Could I come see her? I asked, for she had been a wonderful neighbor and I had loved her greatly.

His simple reply: She doesn’t want any visitors.

So instead, I kept calling to check in on her, the last time the night of Thanksgiving from my sister’s house, the high shimmer of candles at the edge of my eyes, straining to hear over the sound of wine-soaked merriment. She’s okay, he said. Please let me know if there is anything I can do, I replied.

He called Saturday morning to say that Rose had died. She was ninety-three years old.

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Waking My Mother: Lost and Found

When someone dies, we say to the surviving family members, “I’m sorry for your loss.” And we mean it. But there are other ways than death to lose someone dear—or someone who should be dear.

Angela Alaimo O’Donnell explores these varieties of loss in her latest poetry collection, Waking My Mother. The poems reflect on her mother’s dementia and dying; on her mother’s relation to Angela and her siblings when they were kids; on the emotional complexities of living, after her mother’s death, with memories of a mother she wasn’t loved by.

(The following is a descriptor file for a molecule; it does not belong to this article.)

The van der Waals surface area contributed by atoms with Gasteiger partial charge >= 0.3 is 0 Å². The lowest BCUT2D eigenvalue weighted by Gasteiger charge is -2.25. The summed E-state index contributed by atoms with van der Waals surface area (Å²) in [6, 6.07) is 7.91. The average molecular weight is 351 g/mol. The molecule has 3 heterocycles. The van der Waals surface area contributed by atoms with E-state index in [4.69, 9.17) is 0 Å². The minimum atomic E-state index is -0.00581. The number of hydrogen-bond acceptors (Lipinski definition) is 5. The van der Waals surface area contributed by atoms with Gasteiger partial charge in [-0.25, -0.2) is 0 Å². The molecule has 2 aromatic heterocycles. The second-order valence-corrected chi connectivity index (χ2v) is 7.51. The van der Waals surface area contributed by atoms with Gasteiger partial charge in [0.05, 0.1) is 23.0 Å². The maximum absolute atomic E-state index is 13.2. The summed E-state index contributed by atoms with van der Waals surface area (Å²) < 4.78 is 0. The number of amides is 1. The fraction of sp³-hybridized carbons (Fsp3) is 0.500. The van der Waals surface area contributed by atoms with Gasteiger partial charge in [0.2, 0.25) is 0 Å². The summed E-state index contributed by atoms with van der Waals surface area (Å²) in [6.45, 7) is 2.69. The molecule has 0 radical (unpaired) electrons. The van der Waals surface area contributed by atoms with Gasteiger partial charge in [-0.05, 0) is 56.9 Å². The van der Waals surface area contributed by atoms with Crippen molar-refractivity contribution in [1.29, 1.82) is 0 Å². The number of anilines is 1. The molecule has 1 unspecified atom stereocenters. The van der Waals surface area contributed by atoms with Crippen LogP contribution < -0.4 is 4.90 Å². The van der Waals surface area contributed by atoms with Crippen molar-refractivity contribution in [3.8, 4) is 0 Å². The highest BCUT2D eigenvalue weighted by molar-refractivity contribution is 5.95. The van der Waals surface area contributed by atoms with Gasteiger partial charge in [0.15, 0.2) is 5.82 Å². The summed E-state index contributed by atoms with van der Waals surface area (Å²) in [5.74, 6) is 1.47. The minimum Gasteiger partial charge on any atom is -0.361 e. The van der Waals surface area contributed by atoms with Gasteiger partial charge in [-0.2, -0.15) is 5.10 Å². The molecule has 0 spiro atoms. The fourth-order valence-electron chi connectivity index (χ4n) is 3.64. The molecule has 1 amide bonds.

Yes, this is the tough stuff that O’Donnell takes on in these poems. And she takes it on with grace.

One of the hardest things to take on—perhaps the hardest to read about—is her memory of her mother’s succession of lovers after their father died.

Other girls’ mothers

sold Avon, Bee-line, Tupperware.

 

My mother took lovers.

Young ones. Dark ones. True ones.

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The Final Roll Call

As a little girl, I remember watching the grownups in my hometown Episcopal church cross themselves, and feeling like there was a secret I was not yet privy to but wanted to know. Sometime in high school, I started crossing myself at will, at the “Father, Son, and Holy Spirit” mentions, but also before and after communion, and whenever I thought it might fit.